At the first afternoon concert held in the Batha Museum garden, the young boys from Raghurajput Heritage Village in Orissa, India, held the audience spellbound.
Accompanied by three excellent musicians/vocalists on tabla, violin and harmonium, the Gotipuas performed to perfection their dances and acrobatics dedicated to Krishna. Incense wafted across the garden that was packed to capacity.
In this tradition, the postures of ancient temple sculptures are reproduced, and such dance and acrobatics are sacred. The boys are dressed and made up as girls (a fact lost on many in the audience), as it's believed that a feminine body can get closer to God, and is also a reflection of the androgyny of the divine. In their final act, the dancers formed a pyramid that symbolises man's elevation towards heaven.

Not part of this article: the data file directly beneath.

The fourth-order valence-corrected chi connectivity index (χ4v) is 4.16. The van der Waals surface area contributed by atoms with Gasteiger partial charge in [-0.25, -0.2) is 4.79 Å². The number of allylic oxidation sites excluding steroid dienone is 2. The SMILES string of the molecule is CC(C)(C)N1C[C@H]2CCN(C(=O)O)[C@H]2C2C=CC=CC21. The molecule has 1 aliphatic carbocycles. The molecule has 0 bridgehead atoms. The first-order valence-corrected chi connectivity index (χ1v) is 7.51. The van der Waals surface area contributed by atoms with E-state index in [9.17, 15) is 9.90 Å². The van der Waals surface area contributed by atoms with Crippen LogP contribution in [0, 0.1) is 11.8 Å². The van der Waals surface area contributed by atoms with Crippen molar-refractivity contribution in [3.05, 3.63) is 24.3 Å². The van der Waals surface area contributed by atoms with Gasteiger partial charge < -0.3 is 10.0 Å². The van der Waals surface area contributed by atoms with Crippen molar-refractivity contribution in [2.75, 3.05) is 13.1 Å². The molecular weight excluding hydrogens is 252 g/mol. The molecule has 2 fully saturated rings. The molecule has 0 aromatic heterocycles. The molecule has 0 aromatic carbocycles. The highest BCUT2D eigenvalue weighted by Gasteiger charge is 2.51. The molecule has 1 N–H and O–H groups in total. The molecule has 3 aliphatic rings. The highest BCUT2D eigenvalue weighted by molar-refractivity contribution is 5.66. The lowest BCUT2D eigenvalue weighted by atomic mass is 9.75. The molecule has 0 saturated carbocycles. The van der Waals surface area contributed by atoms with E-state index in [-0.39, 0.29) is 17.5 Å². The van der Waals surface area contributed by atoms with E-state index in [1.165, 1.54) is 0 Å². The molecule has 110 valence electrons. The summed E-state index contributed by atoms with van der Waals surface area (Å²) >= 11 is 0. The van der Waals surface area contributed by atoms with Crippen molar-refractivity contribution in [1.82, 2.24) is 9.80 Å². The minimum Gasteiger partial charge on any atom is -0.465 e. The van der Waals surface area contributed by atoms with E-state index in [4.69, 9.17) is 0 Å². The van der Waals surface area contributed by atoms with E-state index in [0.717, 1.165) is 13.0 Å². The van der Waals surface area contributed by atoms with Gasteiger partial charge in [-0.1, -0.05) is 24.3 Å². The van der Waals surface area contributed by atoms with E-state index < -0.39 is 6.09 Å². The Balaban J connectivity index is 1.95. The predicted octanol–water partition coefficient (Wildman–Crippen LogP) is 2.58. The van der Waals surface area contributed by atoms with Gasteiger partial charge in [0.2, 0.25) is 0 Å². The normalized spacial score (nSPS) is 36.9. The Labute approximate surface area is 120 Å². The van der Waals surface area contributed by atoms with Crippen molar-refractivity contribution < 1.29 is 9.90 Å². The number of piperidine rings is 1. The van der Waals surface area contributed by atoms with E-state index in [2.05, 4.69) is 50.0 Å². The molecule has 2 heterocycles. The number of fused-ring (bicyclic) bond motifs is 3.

New at the Museum was the innovative - and almost invisible - shade cloth across the auditorium - an effective counter to a fierce sun.
As we mentioned, it was a capacity crowd. Below are a few of the visitors who enjoyed the concert. (click on all images to enlarge!)
International Peace Artist from Malawi, Mashankho Banda
British visitor, Chris Gilchrist
Diane Morningstar from Nashville, USA
Mark Kemp - our man from Rolling Stone USA
Abdelhak Azzouzi Fez Festival Director General
The Honourable Vic Ecclestone MBE, director of The World in Winter Festival in Bristol in the UK, speaking with Helen Ranger of The View from Fez.
Fes Festival Artistic Director Alain Werber
For The View from Fez. Reporting; Helen Ranger, Photographs Sandy McCutcheon
To see all the Fez Festival 2010 stories on The View from Fez, click HERE!